- The Washington Times - Thursday, March 5, 2009

Like many young children, Tad and Willie Lincoln could be a handful for their parents. Although numerous eyewitness accounts portray Mr. Lincoln as especially indulgent about their antics, even during his presidency, there must have been times when even he felt the need for peace and quiet. The Lincolns eventually began finding playmates among the children of Washington, who would help Tad and Willie burn off some of their surplus energy.

Some of the children wrote down their stories later in life. One of the most memorable of the children was Gustave Albert Schurmann, usually nicknamed Gus.

Gus already had been having adventures of his own long before he met the Lincolns. Born in 1850 into a poor family in New York City, he left school at age 9 and went to work in a local sawmill. Whenever there was no work there, he worked the streets as a shoeshine boy at 3 cents a shine.

Somehow he also found time to practice as a drummer boy. When the Civil War broke out in 1861, the 12-year-old proved so talented at his craft that he was recruited into New York’s 40th Regiment.

The regiment left for Washington on July 4, 1861, and became part of the Army of the Potomac. Schurmann was chosen as drummer boy to Gen. Philip “Fighting Phil” Kearny. Twelve might seem rather young for a boy to go to war, but some of the other drummer boys were even younger. One, C. Perry Byam, began service at the age of 9.

Although Gus became something of a pet or mascot among the men, it wasn’t all fun and games. Drummer boys had to serve in the midst of battle, drumming out complicated signals for the soldiers and trying to make them heard above the din. In the days before radio, drums and bugles were among the few ways for officers to get orders to the soldiers - where to fight, when to advance and when to retreat.

After Kearny’s death at the Battle of Chantilly, “Kearny’s Little Bugler” was assigned to Gen. Daniel E. Sickles. Sickles was already famous, or notorious, for having shot Philip Key, his wife’s lover, just across Pennsylvania Avenue from the White House in 1859. His victim was the son of Francis Scott Key, composer of “The Star-Spangled Banner.” Sickles got off in one of the first uses of the insanity defense.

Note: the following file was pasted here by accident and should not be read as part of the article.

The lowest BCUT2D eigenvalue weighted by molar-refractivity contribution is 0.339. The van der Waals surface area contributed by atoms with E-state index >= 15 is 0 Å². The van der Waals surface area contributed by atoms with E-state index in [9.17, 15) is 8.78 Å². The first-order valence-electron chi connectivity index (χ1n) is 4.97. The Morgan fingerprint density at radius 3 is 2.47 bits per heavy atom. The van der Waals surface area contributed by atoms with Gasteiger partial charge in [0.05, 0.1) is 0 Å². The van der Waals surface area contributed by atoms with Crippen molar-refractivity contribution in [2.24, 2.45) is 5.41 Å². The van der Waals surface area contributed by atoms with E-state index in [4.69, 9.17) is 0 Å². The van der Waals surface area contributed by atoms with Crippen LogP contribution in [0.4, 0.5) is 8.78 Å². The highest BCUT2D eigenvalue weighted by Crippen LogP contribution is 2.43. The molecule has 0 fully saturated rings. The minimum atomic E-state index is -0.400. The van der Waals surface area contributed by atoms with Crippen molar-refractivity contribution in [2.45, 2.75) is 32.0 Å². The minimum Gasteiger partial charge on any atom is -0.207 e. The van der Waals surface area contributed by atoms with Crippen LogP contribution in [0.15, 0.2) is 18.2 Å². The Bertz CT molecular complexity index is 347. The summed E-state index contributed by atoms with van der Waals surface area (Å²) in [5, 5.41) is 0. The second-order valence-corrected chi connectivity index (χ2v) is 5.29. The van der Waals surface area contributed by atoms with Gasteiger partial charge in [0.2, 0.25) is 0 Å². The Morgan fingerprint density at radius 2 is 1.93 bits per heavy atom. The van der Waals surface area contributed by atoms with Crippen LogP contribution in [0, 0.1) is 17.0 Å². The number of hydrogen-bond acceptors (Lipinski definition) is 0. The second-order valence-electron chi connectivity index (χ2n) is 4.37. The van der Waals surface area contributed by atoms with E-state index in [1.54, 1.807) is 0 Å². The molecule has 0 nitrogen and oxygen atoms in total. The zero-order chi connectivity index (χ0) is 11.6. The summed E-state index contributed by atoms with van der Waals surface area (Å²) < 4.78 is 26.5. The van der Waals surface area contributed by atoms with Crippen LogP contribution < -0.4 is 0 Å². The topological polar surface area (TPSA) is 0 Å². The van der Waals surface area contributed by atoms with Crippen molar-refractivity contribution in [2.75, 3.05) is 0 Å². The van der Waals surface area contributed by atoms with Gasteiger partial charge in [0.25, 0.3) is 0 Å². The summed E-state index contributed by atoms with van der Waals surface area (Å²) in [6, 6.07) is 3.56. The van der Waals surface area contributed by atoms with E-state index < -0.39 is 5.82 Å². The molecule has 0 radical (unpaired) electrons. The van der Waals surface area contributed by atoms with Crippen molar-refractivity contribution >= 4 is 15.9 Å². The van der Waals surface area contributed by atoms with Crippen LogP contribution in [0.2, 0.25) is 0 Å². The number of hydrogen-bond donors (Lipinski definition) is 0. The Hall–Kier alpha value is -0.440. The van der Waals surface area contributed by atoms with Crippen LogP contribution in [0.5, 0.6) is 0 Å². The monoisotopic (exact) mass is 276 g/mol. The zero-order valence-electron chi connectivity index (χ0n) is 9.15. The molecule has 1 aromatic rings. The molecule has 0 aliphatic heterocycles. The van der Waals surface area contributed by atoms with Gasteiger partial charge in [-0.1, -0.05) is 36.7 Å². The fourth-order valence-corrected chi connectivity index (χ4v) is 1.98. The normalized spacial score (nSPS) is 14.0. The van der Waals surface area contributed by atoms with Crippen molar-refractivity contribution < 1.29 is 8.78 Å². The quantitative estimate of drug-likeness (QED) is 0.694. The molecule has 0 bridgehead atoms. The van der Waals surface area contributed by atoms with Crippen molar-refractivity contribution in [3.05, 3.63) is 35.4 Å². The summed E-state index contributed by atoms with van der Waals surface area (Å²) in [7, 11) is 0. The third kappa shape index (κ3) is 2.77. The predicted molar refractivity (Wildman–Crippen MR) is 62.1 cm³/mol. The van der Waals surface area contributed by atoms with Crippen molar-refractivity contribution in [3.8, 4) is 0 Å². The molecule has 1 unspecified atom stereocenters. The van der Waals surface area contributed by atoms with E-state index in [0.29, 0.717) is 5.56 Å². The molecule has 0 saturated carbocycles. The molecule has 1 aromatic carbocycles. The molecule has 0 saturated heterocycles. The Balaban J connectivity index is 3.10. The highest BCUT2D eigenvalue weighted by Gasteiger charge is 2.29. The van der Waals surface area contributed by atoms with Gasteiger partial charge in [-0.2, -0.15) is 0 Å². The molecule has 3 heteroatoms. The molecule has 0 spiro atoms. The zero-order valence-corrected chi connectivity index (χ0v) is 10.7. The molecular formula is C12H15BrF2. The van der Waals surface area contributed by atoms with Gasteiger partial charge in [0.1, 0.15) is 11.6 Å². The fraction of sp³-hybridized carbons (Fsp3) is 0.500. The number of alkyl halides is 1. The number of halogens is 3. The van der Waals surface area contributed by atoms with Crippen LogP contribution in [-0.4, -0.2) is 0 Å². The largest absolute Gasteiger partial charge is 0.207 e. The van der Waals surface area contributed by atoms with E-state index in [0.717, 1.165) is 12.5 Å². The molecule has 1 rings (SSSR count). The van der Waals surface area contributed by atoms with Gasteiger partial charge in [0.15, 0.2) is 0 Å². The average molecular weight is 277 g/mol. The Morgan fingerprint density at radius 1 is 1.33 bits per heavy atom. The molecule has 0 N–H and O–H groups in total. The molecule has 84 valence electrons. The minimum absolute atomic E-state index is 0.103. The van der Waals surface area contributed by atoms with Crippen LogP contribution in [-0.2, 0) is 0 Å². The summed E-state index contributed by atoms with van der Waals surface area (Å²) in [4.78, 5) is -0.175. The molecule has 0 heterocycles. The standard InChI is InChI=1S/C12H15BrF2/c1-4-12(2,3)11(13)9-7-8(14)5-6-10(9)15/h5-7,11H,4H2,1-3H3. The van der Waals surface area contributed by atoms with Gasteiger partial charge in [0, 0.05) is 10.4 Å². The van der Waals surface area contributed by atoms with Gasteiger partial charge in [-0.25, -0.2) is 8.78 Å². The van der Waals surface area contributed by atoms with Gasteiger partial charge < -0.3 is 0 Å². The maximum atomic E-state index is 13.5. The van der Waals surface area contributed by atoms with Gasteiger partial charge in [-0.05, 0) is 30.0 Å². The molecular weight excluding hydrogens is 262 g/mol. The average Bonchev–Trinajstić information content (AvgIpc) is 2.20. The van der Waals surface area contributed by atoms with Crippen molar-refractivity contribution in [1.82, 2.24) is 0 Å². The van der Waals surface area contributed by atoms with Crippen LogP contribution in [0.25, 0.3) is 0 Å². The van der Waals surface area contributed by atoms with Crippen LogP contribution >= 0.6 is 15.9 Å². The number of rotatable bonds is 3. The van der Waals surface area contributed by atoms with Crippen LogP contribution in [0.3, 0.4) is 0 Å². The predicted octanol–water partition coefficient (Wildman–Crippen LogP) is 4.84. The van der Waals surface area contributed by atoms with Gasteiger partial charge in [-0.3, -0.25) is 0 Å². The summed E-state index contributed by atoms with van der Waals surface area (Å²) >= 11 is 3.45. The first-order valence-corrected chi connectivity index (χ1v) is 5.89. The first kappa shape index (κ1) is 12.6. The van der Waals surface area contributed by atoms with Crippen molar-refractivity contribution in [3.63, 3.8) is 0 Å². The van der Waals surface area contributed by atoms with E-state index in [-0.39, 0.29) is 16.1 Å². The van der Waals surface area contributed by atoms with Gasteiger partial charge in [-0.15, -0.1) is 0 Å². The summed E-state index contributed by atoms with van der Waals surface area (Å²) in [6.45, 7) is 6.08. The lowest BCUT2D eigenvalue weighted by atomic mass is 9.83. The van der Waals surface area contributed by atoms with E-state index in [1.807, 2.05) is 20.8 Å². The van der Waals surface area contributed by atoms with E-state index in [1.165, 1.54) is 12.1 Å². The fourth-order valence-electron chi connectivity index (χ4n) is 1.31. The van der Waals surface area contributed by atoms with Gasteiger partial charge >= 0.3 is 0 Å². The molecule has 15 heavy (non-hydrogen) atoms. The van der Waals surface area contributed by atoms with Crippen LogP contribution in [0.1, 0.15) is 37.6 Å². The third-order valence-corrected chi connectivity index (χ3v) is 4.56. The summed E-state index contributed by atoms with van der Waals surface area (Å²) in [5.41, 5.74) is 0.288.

Sickles was stationed at Belle Plain, a massive Union supply center just nine miles from Fredericksburg, Va., when the Lincolns visited the Army on May 23, 1862. Gus and Tad hit it off at once. Tad admired and envied Gus’ ability as a horseman, but when Tad tried to ride one of the horses, it ran out of control. Gus galloped up behind and saved Tad from a nasty fall.

The Lincolns asked Sickles to let Gus come and stay with them for awhile. Thus, the young drummer found himself a guest at the White House. Willie Lincoln had died of a typhoid-like illness on Feb. 20, 1862, so Gus may have been intended as a new companion for Tad.

The two children did spend a lot of time together. One adventure Tad and Gus shared was on April 8, 1863, when the Lincolns again went to visit the Army of the Potomac. Gen. Joseph Hooker, who by then was in charge, put on a major review for them, with seemingly endless files of soldiers marching past.

The local Evening Star wrote about the review in its April 10 issue, though it got Tad’s full name wrong. “Tad” was a family nickname for Thaddeus, not Tommy. Also, Schurmann was misspelled, and Kearny too.

The newspaper item did show that Tad had learned how to ride, probably with Gus’ help: “Tommy Lincoln, with his companion, Gustave Albert Schuman (not yet fourteen years old, and who was with General Kearney through his battles except the last one) were both mounted on fine horses and attracted considerable attention.”

The two boys often went to the Washington theaters. On one occasion, they were watching a drama called “The Marble Heart.” By the end of the second act, Tad was quite carried away with the lead actor and said: “I’d like to meet that man. He makes you thrill.” The stage manager took the boys backstage to meet the actor, John Wilkes Booth. The manager introduced the children, adding, “This is President Lincoln’s son.”

As Gus told the story years later, Booth smiled and shook the hands of both boys. He asked what they thought of the play and gave each boy a rose from a bouquet given earlier by an admirer in the audience. This meeting must have taken place on April 13 or 18, 1863, at Grover’s Theatre or April 29, 1863, at the Washington Theatre, for the boys had separated by the time Booth appeared again in “The Marble Heart” in Washington.

It would prove to be one of their last adventures together. Sometime in late June 1863, Sickles ordered his drummer to return to active duty, and Gus found himself on the way to the Battle of Gettysburg. He survived it and indeed came through the war unhurt. For whatever reason, he and Tad did not meet again.

In later years, Gus attended the reunions of the 40th New York. At the 1891 meeting, he got out the old drum and beat a salute to the men who had survived the war and to those who had not.

• John Lockwood is a Washington writer.


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